- Cubans from the Archdiocese of Miami gather in St. Augustine with 150 other delegates from 19 countries and 14 states, as well as the three exiled Cuban bishops, for the culmination of CRECED, a year-long study and reflection process aimed at uniting and renewing the faith commitment of Cuban exiles who are dispersed throughout the world. Also present at the historic meeting was Auxiliary Bishop Alfredo Petit of Havana, who urged the exiles to “stop talking about exile and start talking about mission.”
- Corpus Christi Parish opens four missions within its boundaries to reach out more effectively to the parish community. “There are 17 Protestant churches within the parish boundaries. Why can't we have 17 Catholic missions?” says the church’s pastor, Father Jose Luis Menendez. Each mission is named after a patron saint of the different cultural groups in the largely Hispanic Wynwood area: San Juan Bautista, La Milagrosa, San Francisco and Santa Clara, and Nuestra Señora de Altagracia. Mass will be celebrated on Sundays at the missions, which will also host weekday meetings.
- About 150 Chinese Catholics attend the first Chinese-language Mass celebrated in the archdiocese, at St. Thomas the Apostle Church in Miami. The presider is Father Joseph Chiang, director of the U.S. Chinese Catholic Apostolate. About 15,000 Chinese Catholics are estimated to live in South Florida.
- Radio Paz expands its broadcast from 13 hours to 24 hours a day by moving to WACC-830 AM, a station which the archdiocese will purchase. English-language programming remains on WAXY-790 AM for five hours a day.
- Classes begin at Archbishop Edward McCarthy Highin Broward and Archbishop Coleman Carroll High in southwest Miami-Dade, the first Catholic high schools built in the archdiocese in more than 25 years.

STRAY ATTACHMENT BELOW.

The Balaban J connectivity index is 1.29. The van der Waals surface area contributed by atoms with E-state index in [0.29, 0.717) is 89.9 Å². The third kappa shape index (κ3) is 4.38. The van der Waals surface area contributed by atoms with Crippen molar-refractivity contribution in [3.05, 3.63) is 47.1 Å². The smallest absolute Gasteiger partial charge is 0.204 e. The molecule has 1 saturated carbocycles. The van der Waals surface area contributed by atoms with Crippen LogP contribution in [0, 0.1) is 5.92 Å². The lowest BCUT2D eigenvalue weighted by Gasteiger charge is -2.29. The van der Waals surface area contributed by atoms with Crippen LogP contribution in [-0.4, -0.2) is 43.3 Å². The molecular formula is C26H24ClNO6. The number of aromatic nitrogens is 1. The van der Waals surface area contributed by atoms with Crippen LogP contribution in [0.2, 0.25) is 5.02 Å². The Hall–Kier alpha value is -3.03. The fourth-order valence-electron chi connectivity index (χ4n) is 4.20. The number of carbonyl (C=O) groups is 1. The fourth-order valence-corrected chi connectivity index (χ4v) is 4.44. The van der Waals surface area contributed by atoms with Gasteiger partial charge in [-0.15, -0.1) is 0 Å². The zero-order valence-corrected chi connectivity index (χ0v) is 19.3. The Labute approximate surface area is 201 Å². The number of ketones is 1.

- A new archdiocesan village for the disabled, the only one of its kind in the nation, is dedicated Aug. 4 in Cooper City. The Schott Center (now Schott Communities) includes apartments and group homes for the deaf and disabled as well as pastoral, social and educational programs.
- Aug. 24: Msgr. John Noonan is ordained as the ninth auxiliary bishop of Miami. He is the first Irish-born Florida priest to be named a bishop since the death of St. Augustine Bishop Patrick Barry in 1940. (In 2010, he is named bishop of Orlando.)
- Archbishop Thomas Wenski sends out guidelines reminding all pastors that, per canon law, every parish must have a finance council, along with details on who should be named to the council, how often the council should meet and what its responsibilities are. The archbishop explains: “I think our people want to know that their pastors are being good stewards of the funds that they entrust them with. To generate that trust, you have to have accountability and transparency. If you have that I believe the people will respond with even more generosity.”
- As a new school year begins, iPads become a prevalent presence in most archdiocesan schools, in some instances completely replacing textbooks.